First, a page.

John Bain received his first offer to create advertorial for his YouTube channel in 2010. "A video game publisher asked me to create a video about one of its titles," says Bain. "They agreed to pay for the coverage so long as I agreed to not say anything negative about the game." It was the first of a slew of such deals that Bain - better known to his 1.7 million YouTube channel subscribers as TotalBiscuit - has been offered, from posting a product link in a video's description through to elaborate ad campaigns. Bain was asked not to disclose the nature of the proposed sponsored content to his viewers. He refused the deal. "I don't know how I'd live with myself," he tells me. "It's taking your passion and selling it out for a small pay-cheque. It morally bankrupts you."
YouTube, the Google-owned streaming video service that allows anyone to upload their videos for public consumption, has created numerous cottage industries since its launch in 2005. Self-styled video game broadcasters are the service's most popular home-grown stars. 24-year-old Swede Felix "PewDiePie" Kjellberg has over 28 million subscribers to his channel, an audience that rivals that of America's slick-haired talk show hosts. In YouTube's earliest days, these presenters earned money exclusively through traditional 'pre-roll' advertising, whereby a 30-second advertisement would play out before their video. Here, as on television, the distinction between advertisement and content is made clear to the viewer. But during the past few years, the lines have blurred.
Susi Weaser works for Channel Flip, a Soho-based company that signs and manages rising YouTube talent, including some who specialise in video games. "We sell pre-roll advertisements for our clients whereby a specific advert is run against their video," she says. "But we also broker sponsorship deals and product placement in YouTubers' videos." The fee that Channel Flip's clients receive for this kind of deal is largely dependent on the size of their audience, the suitability of its demographic to the advertiser and whether or not they believe they will see a return on their investment. "The amount of money paid out varies wildly," says Weaser. "It's generally in the thousands of pounds, but it might be dictated by the number of times the YouTuber has to say the product's name, for example."
Some of the world's largest video game publishers offer similar sponsored deals to prominent YouTubers. Some even have entire divisions devoted to this work. EA Ronku is perhaps the best known of these clandestine programmes. The company invites YouTube 'influencers' to create videos of its forthcoming games on a commission basis. One participant, who asked to remain anonymous, was paid £10 for every 1000 views of the video he created for EA Ronku. In his case, the agreement was brokered on the proviso that he didn't draw attention to any of the game's bugs in their commentary, ensuring the game was presented in only its best light.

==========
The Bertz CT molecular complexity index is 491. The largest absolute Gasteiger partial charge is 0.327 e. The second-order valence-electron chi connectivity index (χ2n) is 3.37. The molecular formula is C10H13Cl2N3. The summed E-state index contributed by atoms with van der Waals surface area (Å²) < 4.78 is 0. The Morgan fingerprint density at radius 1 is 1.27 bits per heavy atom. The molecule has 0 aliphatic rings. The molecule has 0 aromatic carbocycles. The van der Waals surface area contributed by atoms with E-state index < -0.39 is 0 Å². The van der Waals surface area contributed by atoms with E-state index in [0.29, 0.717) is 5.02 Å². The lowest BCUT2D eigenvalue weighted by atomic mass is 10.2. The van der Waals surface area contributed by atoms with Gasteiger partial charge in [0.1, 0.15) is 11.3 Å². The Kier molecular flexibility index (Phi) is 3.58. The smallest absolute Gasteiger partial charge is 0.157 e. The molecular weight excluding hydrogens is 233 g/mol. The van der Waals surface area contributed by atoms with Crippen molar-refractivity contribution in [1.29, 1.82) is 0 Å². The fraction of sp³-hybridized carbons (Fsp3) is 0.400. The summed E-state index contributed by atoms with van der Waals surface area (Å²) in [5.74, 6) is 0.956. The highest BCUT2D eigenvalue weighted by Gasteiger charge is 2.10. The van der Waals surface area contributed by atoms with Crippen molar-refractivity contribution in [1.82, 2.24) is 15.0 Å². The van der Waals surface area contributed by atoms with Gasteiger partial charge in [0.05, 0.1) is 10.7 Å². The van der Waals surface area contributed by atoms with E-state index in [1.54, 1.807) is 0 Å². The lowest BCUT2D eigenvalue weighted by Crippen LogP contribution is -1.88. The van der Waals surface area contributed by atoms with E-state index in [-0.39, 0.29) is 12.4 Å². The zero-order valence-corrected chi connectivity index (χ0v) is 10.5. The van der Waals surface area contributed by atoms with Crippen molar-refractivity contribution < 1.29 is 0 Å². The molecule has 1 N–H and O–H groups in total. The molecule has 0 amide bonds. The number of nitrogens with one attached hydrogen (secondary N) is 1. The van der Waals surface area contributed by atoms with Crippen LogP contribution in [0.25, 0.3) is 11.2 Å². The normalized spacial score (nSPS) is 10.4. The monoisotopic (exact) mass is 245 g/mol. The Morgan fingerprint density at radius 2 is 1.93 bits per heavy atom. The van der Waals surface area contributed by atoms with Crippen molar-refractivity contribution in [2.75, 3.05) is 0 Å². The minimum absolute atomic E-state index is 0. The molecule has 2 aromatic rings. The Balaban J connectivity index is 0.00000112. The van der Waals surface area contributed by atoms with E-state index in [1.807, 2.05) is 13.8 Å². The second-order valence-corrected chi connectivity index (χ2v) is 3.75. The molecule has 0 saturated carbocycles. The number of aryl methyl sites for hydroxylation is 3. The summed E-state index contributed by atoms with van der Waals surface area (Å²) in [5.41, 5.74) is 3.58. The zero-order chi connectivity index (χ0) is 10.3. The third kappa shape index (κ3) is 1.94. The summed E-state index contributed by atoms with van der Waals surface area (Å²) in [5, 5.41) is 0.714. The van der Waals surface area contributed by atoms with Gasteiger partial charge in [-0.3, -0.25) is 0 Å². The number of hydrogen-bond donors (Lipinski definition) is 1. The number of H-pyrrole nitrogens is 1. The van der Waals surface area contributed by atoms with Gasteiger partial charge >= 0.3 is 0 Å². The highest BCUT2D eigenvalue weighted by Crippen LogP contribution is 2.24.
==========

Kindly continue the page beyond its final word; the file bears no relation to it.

EA, which declined to be interviewed for this article, is not the only company to offer advertorial deals. According to one source, who asked to remain anonymous, Ubisoft paid a prominent YouTuber (who is represented by Channel Flip) £8000 to attend Gamescom in 2012 and create a series of videos exclusively about the company's games. In this case, the coverage is not labelled as advertorial. Ubisoft, in a statement provided to Eurogamer, says it does not request YouTubers to disguise the fact they have been paid for content. Bain believes that the majority of YouTubers and channels currently fail to disclose to their viewers when the game's publisher directly pays for content. "I've seen many UK sites and channels produce obviously sponsored content without saying so," he says. "But I firmly believe that if you are being paid to represent a company or its products as a YouTube personality or channel then you must disclose that relationship."
Clarity and disclosure is not just a matter of personal preference. Since 2009 any US-based YouTube videos that provide a paid-for endorsement of a video game must abide with FTC regulations and clearly state the fact. Some who work in the industry, however, believe there is no such law outside of the US. "There are no regulations in the UK," says Weaser. "There are only best practice guidelines."
But such views are mistaken: British law is unequivocal. Paragraph 11 of Schedule 1 in The Consumer Protection from Unfair Trading Regulations (CPRs) outlines a prohibition against 'using editorial content in the media to promote a product where a trader has paid for the promotion without making that clear in the content or by images or sounds clearly identifiable by the consumer (advertorial).' This law has been in effect since 2008. The Office of Fair Trading illustrates the point like so: 'A magazine is paid by a holiday company for an advertising feature on their luxury Red Sea diving school. The magazine does not make it clear that this is a paid-for feature - for example by clearly labelling it 'Advertising Feature' or 'Advertorial'. This would breach the CPRs.'
The reluctance of some YouTubers to clearly mark advertorial is neither new nor something that's unique to YouTube: magazines and newspapers have long wrestled with the word. Even if a piece of advertorial provides a truthful representation of the writer or broadcaster's personal opinion, the label acts as a warning to readers and viewers that, at very least, there is a risk of prejudice.